Salt marsh plants live within a narrow elevation range that is often less than 2 m. Topographic changes of less than 10 cm have been shown to significantly influence plant community in marshes. The Real Time Kinematic-Global Positioning System (RTK-GPS) was used to survey the island surface to compare with pervious study. The elevation data were used to create a Digital Elevation Model (DEM) for the marsh using ArcGIS 10.0 Geostatistical Analysis tool. The elevation model from this project indicates that using RTK-GPS would be the best method in comparison to Light Detection And Ranging (LiDAR) data for Jamaica Bay marshes. I could achieve the overall accuracy of ±8 cm for Elders Point East, however the accuracy of LiDAR data from previous work produced ±29 cm. 

The extent of inundation and the tidal range need to be evaluated to determine the sustainability of the marsh since the vegetation growth range is depended on inundation. In order to evaluate site specific hydrology, I deployed three tidal gauges (Non-Vented Titanium Water Level Loggers) to capture 2 months water level data. The reduction process was implied according to Tidal Datums Handbook from National Oceanic and Atmospheric Administration (NOAA) to compute site specific tidal datums. The comparison of tidal range with recent studies within the bay indicates 3 cm increase in mean tidal range. This indicates that tidal range has been increasing within the bay at the same rate with sea-leave rise (3.9 mm yr-1) since 2007.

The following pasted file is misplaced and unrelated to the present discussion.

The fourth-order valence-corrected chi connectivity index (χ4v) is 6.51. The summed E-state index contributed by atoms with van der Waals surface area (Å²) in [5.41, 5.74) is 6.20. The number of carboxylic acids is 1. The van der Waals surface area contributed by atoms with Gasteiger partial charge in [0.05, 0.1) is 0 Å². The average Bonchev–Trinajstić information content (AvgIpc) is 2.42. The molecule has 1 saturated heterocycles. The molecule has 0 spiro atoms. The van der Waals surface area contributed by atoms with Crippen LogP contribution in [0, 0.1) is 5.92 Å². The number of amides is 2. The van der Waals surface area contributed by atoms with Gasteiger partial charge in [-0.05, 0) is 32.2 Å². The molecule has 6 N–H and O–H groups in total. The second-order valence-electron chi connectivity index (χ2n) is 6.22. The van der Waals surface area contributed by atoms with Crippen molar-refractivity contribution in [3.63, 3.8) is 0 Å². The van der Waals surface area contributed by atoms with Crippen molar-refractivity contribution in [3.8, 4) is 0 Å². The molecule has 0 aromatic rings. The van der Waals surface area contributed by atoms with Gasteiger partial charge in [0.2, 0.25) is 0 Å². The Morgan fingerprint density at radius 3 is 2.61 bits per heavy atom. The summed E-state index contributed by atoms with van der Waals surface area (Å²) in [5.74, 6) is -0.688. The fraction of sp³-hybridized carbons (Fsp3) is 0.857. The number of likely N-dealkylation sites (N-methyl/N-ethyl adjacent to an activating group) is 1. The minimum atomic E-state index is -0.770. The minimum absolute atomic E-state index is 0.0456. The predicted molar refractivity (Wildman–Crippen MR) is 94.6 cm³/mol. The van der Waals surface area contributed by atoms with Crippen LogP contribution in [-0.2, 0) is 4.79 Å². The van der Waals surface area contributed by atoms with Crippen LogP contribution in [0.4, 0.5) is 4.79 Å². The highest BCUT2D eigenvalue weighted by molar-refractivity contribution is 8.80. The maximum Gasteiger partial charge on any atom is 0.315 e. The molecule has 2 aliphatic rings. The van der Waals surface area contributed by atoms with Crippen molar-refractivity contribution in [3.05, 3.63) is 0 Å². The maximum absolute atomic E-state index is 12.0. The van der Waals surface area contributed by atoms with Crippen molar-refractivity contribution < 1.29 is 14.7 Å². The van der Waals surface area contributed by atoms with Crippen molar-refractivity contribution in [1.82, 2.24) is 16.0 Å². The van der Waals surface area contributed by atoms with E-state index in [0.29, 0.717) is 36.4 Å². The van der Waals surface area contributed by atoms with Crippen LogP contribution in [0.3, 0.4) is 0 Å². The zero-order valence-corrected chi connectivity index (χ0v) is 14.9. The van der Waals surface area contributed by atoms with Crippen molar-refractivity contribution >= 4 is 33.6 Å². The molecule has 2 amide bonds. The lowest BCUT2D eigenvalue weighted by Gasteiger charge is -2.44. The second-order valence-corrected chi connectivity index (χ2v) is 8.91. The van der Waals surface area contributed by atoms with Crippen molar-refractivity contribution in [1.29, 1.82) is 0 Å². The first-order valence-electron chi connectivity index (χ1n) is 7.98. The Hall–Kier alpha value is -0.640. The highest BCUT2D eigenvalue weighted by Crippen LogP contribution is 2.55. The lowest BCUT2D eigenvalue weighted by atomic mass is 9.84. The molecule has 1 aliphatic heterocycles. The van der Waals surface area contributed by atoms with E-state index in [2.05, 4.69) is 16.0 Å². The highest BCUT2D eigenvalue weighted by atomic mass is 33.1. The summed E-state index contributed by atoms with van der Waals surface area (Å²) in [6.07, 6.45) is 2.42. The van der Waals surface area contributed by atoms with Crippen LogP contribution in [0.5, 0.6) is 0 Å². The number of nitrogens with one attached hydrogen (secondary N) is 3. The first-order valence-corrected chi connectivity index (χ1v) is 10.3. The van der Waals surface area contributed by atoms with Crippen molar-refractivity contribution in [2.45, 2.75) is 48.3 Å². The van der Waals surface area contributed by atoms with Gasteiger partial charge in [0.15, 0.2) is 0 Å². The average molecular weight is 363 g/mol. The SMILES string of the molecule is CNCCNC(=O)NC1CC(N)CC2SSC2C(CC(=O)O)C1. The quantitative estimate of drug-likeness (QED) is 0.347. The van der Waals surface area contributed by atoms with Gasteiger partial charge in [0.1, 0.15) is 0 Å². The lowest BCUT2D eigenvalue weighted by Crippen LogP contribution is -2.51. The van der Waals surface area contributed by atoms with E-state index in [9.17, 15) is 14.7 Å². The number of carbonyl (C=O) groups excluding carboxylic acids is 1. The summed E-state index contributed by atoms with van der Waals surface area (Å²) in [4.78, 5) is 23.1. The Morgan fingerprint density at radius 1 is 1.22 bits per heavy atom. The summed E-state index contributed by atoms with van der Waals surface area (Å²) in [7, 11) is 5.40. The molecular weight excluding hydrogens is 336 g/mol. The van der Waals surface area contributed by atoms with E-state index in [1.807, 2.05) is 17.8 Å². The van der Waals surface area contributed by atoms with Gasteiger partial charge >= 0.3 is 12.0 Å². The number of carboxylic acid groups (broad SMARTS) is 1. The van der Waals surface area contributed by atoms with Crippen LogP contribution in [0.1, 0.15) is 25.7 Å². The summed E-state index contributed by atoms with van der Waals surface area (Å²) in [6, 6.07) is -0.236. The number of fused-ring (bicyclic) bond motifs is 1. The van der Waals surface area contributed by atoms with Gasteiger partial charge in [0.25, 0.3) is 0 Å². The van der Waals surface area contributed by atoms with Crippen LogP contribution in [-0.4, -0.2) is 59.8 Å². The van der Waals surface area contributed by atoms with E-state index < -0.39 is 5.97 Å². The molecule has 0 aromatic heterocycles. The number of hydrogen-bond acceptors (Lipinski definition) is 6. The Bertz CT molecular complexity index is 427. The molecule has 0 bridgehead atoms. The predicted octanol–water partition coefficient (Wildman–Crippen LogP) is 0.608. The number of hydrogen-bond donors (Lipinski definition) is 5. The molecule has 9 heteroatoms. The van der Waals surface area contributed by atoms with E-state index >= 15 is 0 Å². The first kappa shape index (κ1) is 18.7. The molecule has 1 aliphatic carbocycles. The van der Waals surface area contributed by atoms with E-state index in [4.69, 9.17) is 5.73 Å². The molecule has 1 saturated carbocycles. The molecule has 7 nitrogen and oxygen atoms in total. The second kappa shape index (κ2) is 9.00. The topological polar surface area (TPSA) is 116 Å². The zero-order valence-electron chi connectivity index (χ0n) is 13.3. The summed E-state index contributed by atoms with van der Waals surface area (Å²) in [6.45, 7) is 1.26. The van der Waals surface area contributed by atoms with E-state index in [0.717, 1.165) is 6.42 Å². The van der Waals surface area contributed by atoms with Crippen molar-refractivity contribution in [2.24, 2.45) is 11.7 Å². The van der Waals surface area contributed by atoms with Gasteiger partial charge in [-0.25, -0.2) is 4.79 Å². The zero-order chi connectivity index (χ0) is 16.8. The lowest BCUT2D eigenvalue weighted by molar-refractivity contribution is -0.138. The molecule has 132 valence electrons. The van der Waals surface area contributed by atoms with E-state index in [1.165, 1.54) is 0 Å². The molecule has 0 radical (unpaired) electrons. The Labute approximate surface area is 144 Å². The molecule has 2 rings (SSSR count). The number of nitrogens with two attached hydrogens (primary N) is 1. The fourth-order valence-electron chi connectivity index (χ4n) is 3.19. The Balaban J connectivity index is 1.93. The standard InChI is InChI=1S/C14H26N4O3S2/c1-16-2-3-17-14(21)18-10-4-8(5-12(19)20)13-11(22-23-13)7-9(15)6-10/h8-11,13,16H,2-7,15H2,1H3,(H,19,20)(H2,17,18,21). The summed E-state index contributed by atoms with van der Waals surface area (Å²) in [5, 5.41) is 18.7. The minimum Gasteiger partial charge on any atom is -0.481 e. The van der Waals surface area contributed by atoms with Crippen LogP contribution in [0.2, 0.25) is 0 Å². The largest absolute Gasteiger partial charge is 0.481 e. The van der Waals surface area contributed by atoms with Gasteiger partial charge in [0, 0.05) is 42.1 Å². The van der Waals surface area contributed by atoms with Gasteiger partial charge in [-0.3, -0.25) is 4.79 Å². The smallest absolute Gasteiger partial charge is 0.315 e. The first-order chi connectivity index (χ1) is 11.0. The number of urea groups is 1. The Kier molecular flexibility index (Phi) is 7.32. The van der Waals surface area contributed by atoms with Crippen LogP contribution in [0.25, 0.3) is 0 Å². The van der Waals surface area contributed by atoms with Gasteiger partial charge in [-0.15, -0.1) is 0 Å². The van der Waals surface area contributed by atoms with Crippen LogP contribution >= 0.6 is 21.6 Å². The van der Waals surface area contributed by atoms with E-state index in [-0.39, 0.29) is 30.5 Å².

At Elders Point East the S. alterniflora upper limit and lower limit of the growth range in relation to Mean High Water (MHW) were 0.45 m and -0.32 m, respectively (Growth range = 0.77 m). 

The site specific growth range of S. alterniflora in this study, reported elevation change and accretion rate implies that the Elders Point East will be less vulnerable with respect to sea-level rise in comparison to marshes where the plants are located at lower elevations.

Advisor: Patricia Rafferty
Master´s Degree Project 45 credits, 2012
Department of Biology, Lund University, National Park Service, Gateway, Jamaica Bay},
  author       = {Shafiei, Farshad},
  language     = {eng},
  note         = {Student Paper},
  title        = {Topography, hydrology and Spartina alterniflora growth range for restored salt marsh Elders Point East, Jamaica Bay, New York},
  year         = {2012},
}